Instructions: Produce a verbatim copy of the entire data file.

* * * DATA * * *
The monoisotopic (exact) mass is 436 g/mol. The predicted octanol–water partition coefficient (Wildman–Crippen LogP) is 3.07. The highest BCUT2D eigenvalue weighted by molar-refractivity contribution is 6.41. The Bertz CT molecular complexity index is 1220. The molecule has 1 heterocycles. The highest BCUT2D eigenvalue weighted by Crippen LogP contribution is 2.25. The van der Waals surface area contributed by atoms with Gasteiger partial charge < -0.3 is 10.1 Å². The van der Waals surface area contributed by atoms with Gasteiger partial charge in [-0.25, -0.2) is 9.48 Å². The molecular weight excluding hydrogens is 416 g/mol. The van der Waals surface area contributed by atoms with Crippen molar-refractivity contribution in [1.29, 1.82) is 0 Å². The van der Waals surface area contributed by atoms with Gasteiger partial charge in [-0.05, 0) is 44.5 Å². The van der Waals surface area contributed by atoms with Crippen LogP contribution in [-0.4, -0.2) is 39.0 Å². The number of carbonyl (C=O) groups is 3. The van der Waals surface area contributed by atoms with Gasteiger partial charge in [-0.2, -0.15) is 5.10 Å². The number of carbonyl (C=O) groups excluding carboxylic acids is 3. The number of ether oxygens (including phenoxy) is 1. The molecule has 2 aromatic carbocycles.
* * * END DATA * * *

The monoisotopic (exact) mass is 436 g/mol. The predicted octanol–water partition coefficient (Wildman–Crippen LogP) is 3.07. The highest BCUT2D eigenvalue weighted by molar-refractivity contribution is 6.41. The Bertz CT molecular complexity index is 1220. The molecule has 1 heterocycles. The highest BCUT2D eigenvalue weighted by Crippen LogP contribution is 2.25. The van der Waals surface area contributed by atoms with Gasteiger partial charge < -0.3 is 10.1 Å². The van der Waals surface area contributed by atoms with Gasteiger partial charge in [-0.25, -0.2) is 9.48 Å². The molecular weight excluding hydrogens is 416 g/mol. The van der Waals surface area contributed by atoms with Crippen molar-refractivity contribution in [1.29, 1.82) is 0 Å². The van der Waals surface area contributed by atoms with Gasteiger partial charge in [-0.05, 0) is 44.5 Å². The van der Waals surface area contributed by atoms with Crippen LogP contribution in [-0.4, -0.2) is 39.0 Å². The number of carbonyl (C=O) groups is 3. The van der Waals surface area contributed by atoms with Gasteiger partial charge in [-0.2, -0.15) is 5.10 Å². The number of carbonyl (C=O) groups excluding carboxylic acids is 3. The number of ether oxygens (including phenoxy) is 1. The molecule has 2 aromatic carbocycles.